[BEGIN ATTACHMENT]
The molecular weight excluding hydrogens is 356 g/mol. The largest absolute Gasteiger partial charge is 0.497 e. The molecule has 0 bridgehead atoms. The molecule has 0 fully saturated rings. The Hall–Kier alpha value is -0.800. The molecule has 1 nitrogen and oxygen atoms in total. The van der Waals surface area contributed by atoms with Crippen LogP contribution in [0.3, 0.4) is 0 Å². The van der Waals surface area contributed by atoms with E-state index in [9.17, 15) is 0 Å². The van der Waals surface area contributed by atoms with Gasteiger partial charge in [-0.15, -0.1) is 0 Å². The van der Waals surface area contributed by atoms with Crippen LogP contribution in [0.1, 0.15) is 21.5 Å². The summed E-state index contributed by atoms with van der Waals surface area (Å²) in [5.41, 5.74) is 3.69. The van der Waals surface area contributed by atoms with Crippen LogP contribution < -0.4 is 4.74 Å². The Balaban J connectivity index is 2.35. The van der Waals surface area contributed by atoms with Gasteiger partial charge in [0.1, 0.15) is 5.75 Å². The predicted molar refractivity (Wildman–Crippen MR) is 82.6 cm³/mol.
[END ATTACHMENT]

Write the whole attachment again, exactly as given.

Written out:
The molecular weight excluding hydrogens is 356 g/mol. The largest absolute Gasteiger partial charge is 0.497 e. The molecule has 0 bridgehead atoms. The molecule has 0 fully saturated rings. The Hall–Kier alpha value is -0.800. The molecule has 1 nitrogen and oxygen atoms in total. The van der Waals surface area contributed by atoms with Crippen LogP contribution in [0.3, 0.4) is 0 Å². The van der Waals surface area contributed by atoms with E-state index in [9.17, 15) is 0 Å². The van der Waals surface area contributed by atoms with Gasteiger partial charge in [-0.15, -0.1) is 0 Å². The van der Waals surface area contributed by atoms with Crippen LogP contribution in [0.1, 0.15) is 21.5 Å². The summed E-state index contributed by atoms with van der Waals surface area (Å²) in [5.41, 5.74) is 3.69. The van der Waals surface area contributed by atoms with Crippen LogP contribution < -0.4 is 4.74 Å². The Balaban J connectivity index is 2.35. The van der Waals surface area contributed by atoms with Gasteiger partial charge in [0.1, 0.15) is 5.75 Å². The predicted molar refractivity (Wildman–Crippen MR) is 82.6 cm³/mol.